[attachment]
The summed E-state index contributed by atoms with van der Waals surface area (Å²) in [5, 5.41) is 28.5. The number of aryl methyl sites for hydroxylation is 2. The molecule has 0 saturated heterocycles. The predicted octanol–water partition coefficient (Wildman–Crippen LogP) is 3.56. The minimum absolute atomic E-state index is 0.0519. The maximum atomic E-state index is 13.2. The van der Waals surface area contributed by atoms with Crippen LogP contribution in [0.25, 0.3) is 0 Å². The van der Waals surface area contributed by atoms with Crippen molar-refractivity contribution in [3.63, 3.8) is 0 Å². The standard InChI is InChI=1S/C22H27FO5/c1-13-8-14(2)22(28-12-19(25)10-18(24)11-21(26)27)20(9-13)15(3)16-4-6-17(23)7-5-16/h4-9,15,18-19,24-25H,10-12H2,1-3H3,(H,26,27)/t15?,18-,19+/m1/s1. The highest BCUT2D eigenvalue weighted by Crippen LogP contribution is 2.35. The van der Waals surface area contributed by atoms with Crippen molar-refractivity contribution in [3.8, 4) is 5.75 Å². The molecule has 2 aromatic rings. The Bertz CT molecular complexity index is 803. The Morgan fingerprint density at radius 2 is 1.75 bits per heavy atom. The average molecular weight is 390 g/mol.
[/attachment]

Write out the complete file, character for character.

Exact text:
The summed E-state index contributed by atoms with van der Waals surface area (Å²) in [5, 5.41) is 28.5. The number of aryl methyl sites for hydroxylation is 2. The molecule has 0 saturated heterocycles. The predicted octanol–water partition coefficient (Wildman–Crippen LogP) is 3.56. The minimum absolute atomic E-state index is 0.0519. The maximum atomic E-state index is 13.2. The van der Waals surface area contributed by atoms with Crippen LogP contribution in [0.25, 0.3) is 0 Å². The van der Waals surface area contributed by atoms with Crippen molar-refractivity contribution in [3.63, 3.8) is 0 Å². The standard InChI is InChI=1S/C22H27FO5/c1-13-8-14(2)22(28-12-19(25)10-18(24)11-21(26)27)20(9-13)15(3)16-4-6-17(23)7-5-16/h4-9,15,18-19,24-25H,10-12H2,1-3H3,(H,26,27)/t15?,18-,19+/m1/s1. The highest BCUT2D eigenvalue weighted by Crippen LogP contribution is 2.35. The van der Waals surface area contributed by atoms with Crippen molar-refractivity contribution in [3.8, 4) is 5.75 Å². The molecule has 2 aromatic rings. The Bertz CT molecular complexity index is 803. The Morgan fingerprint density at radius 2 is 1.75 bits per heavy atom. The average molecular weight is 390 g/mol.